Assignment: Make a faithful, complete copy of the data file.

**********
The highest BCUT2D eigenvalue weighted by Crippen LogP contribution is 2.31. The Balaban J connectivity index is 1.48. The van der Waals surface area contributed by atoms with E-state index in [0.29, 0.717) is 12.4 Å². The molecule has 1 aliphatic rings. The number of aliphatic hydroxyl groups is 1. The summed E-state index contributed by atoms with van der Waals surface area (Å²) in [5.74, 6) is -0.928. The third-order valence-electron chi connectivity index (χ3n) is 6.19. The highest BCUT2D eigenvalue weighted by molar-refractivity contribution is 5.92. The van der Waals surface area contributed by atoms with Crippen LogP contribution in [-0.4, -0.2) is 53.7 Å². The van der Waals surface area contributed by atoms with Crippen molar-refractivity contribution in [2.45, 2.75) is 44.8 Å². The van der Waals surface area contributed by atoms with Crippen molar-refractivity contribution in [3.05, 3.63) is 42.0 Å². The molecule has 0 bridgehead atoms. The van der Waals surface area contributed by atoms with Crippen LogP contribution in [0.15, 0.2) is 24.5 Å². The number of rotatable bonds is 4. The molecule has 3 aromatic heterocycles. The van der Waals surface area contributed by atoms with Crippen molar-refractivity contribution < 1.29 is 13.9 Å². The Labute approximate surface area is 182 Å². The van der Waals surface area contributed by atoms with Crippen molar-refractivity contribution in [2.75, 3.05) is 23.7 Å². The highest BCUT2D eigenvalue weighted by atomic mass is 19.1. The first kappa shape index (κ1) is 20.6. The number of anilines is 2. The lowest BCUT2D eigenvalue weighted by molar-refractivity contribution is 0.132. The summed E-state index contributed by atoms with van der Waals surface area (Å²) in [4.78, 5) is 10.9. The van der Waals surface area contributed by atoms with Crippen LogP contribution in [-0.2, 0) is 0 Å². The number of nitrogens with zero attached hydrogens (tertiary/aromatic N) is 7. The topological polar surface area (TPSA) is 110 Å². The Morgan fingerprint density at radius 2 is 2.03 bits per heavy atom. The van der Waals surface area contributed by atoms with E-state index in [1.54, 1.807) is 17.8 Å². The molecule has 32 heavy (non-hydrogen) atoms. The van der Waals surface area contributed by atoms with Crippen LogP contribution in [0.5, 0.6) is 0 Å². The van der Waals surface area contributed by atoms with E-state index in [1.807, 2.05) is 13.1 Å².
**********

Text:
The highest BCUT2D eigenvalue weighted by Crippen LogP contribution is 2.31. The Balaban J connectivity index is 1.48. The van der Waals surface area contributed by atoms with E-state index in [0.29, 0.717) is 12.4 Å². The molecule has 1 aliphatic rings. The number of aliphatic hydroxyl groups is 1. The summed E-state index contributed by atoms with van der Waals surface area (Å²) in [5.74, 6) is -0.928. The third-order valence-electron chi connectivity index (χ3n) is 6.19. The highest BCUT2D eigenvalue weighted by molar-refractivity contribution is 5.92. The van der Waals surface area contributed by atoms with Crippen LogP contribution in [-0.4, -0.2) is 53.7 Å². The van der Waals surface area contributed by atoms with Crippen molar-refractivity contribution in [2.45, 2.75) is 44.8 Å². The van der Waals surface area contributed by atoms with Crippen molar-refractivity contribution in [3.05, 3.63) is 42.0 Å². The molecule has 0 bridgehead atoms. The van der Waals surface area contributed by atoms with Crippen LogP contribution in [0.15, 0.2) is 24.5 Å². The number of rotatable bonds is 4. The molecule has 3 aromatic heterocycles. The van der Waals surface area contributed by atoms with Crippen molar-refractivity contribution < 1.29 is 13.9 Å². The Labute approximate surface area is 182 Å². The van der Waals surface area contributed by atoms with Crippen molar-refractivity contribution in [2.75, 3.05) is 23.7 Å². The highest BCUT2D eigenvalue weighted by atomic mass is 19.1. The first kappa shape index (κ1) is 20.6. The number of anilines is 2. The lowest BCUT2D eigenvalue weighted by molar-refractivity contribution is 0.132. The summed E-state index contributed by atoms with van der Waals surface area (Å²) in [4.78, 5) is 10.9. The van der Waals surface area contributed by atoms with Crippen LogP contribution in [-0.2, 0) is 0 Å². The number of nitrogens with zero attached hydrogens (tertiary/aromatic N) is 7. The topological polar surface area (TPSA) is 110 Å². The Morgan fingerprint density at radius 2 is 2.03 bits per heavy atom. The van der Waals surface area contributed by atoms with E-state index in [1.54, 1.807) is 17.8 Å². The molecule has 32 heavy (non-hydrogen) atoms. The van der Waals surface area contributed by atoms with Crippen LogP contribution in [0.5, 0.6) is 0 Å². The van der Waals surface area contributed by atoms with E-state index in [1.807, 2.05) is 13.1 Å².